Tractor vs. car accidents a reminder
A tragic accident that ended the life of two Hettinger residents on Monday and another crash involving a tractor over the weekend is a reminder to keep an eye out for farm equipment on area roads.
Car vs. tractor crashes occur on average about once every other year and are usually minor, said Capt. Tony Huck, North Dakota Highway Patrol.
However, two have already occurred in less than a week and both resulted in injury or death.
Merle and Dorothy Brattvet died as a result of Monday's crash near Dickinson and Merilee Brattvet was injured. The tractor was rear-ended by the van they were in.
Three people were also injured as a result of a rear-end crash north of Richardton Saturday morning.
Trooper Troy Roth said Lucas Frafford, 19, from Halliday rear-ended a tractor which was driven by Chad Perhus, 31. Both men, along with Nevada Keller, 18, of Dodge, were injured.
"It's very unnerving," said Faith Keller, Nevada's mother.
Nevada was unavailable Wednesday, though Faith said he has been released from the hospital. Frafford declined comment.
"They both had broken left legs," Faith said, adding both men in Keller's vehicle also had cuts on their faces. "He (Nevada) said he remembers so little but they came up over the hill and there it was."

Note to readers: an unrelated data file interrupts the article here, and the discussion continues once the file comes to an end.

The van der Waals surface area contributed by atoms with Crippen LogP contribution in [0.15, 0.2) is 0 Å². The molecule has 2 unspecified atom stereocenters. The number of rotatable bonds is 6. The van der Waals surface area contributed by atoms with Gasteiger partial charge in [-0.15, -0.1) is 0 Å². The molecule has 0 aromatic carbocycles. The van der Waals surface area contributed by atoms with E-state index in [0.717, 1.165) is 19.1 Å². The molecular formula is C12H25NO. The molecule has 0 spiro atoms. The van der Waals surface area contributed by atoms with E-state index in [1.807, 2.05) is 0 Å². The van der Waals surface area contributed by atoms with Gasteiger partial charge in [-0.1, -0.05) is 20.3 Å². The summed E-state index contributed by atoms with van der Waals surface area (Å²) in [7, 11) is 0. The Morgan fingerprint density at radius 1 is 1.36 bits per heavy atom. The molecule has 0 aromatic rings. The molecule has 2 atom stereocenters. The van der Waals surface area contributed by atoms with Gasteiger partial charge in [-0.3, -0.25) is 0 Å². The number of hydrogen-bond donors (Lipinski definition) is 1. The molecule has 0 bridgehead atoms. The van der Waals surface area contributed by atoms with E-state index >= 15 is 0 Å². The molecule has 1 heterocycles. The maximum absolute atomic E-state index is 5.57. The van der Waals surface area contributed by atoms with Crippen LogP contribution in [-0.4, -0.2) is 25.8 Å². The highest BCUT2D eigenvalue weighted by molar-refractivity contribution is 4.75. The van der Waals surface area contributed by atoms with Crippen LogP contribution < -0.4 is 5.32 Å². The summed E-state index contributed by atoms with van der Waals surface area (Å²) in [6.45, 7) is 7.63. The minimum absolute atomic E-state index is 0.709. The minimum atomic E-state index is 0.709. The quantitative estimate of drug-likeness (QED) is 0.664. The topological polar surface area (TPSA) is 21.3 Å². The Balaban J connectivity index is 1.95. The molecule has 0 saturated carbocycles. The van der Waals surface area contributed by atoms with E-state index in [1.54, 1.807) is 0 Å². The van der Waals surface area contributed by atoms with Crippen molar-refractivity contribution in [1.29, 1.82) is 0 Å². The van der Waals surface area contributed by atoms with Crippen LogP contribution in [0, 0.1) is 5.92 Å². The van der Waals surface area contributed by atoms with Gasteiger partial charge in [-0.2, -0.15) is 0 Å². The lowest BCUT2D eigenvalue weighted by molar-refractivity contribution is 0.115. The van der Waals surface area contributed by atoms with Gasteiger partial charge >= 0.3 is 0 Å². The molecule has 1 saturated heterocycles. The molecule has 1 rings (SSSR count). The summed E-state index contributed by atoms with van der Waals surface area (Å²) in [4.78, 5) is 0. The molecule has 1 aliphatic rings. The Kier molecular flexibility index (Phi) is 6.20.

Perhus could not be reached.
Huck said it is legal for farmers to drive equipment on any road, unless area ordinances prohibit it.
He said any vehicle traveling less than 25 miles an hour must have a slow-moving triangle emblem on the rear. Vehicles also must be lit at night, and can't take up more than their half of the road.
Bob Kuylan, who farms west of South Heart, said in a few weeks farm traffic is going to pick up.
"I hope people realize now with this late spring, you know, people are going to be working really long hours once we do get into the field and so they're probably going to be out there at different times of the day than normal, so be careful," Kuylan said.
Huck said it looks as though neither driver in the recent accidents saw the tractors.
"A lot of them are running at that 15 mile an hour speed," Huck said. "So that's much slower and you can close in on them pretty quick if you're not paying attention."
Capt. Lawrence Kitzman from the Stark County Sheriff's Department added warmer temperatures could lead to more traffic.
"It's going to be nice out and people are going to be jumping in their cars and wanting to go for a ride," Kitzman said.
Dickinson ordinance is similar to state regulations, said Lt. Rod Banyai from the Dickinson Police Department.